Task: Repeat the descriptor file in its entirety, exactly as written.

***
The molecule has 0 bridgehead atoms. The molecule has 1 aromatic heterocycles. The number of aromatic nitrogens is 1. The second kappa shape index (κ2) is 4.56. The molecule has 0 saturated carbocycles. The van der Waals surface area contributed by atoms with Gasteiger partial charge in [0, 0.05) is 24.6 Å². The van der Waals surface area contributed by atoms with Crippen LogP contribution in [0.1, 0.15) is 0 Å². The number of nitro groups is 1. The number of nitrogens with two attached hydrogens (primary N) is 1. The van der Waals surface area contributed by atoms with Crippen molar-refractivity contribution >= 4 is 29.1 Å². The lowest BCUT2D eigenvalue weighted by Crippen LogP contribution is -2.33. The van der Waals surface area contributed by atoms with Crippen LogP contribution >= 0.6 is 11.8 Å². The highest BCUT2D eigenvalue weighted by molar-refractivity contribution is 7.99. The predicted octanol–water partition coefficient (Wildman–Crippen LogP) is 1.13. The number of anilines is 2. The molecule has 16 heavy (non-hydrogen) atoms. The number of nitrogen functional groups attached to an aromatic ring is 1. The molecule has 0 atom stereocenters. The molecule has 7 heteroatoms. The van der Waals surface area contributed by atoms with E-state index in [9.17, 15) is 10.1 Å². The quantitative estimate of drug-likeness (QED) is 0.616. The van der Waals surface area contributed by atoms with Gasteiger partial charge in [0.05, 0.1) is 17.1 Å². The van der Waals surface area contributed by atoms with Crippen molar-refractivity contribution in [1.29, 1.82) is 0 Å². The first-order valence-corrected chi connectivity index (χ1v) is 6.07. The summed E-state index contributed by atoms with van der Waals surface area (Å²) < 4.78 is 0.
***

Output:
The molecule has 0 bridgehead atoms. The molecule has 1 aromatic heterocycles. The number of aromatic nitrogens is 1. The second kappa shape index (κ2) is 4.56. The molecule has 0 saturated carbocycles. The van der Waals surface area contributed by atoms with Gasteiger partial charge in [0, 0.05) is 24.6 Å². The van der Waals surface area contributed by atoms with Crippen LogP contribution in [0.1, 0.15) is 0 Å². The number of nitro groups is 1. The number of nitrogens with two attached hydrogens (primary N) is 1. The van der Waals surface area contributed by atoms with Crippen molar-refractivity contribution >= 4 is 29.1 Å². The lowest BCUT2D eigenvalue weighted by Crippen LogP contribution is -2.33. The van der Waals surface area contributed by atoms with Crippen LogP contribution >= 0.6 is 11.8 Å². The highest BCUT2D eigenvalue weighted by molar-refractivity contribution is 7.99. The predicted octanol–water partition coefficient (Wildman–Crippen LogP) is 1.13. The number of anilines is 2. The molecule has 16 heavy (non-hydrogen) atoms. The number of nitrogen functional groups attached to an aromatic ring is 1. The molecule has 0 atom stereocenters. The molecule has 7 heteroatoms. The van der Waals surface area contributed by atoms with E-state index in [9.17, 15) is 10.1 Å². The quantitative estimate of drug-likeness (QED) is 0.616. The van der Waals surface area contributed by atoms with Gasteiger partial charge in [0.05, 0.1) is 17.1 Å². The van der Waals surface area contributed by atoms with Crippen molar-refractivity contribution in [1.29, 1.82) is 0 Å². The first-order valence-corrected chi connectivity index (χ1v) is 6.07. The summed E-state index contributed by atoms with van der Waals surface area (Å²) < 4.78 is 0.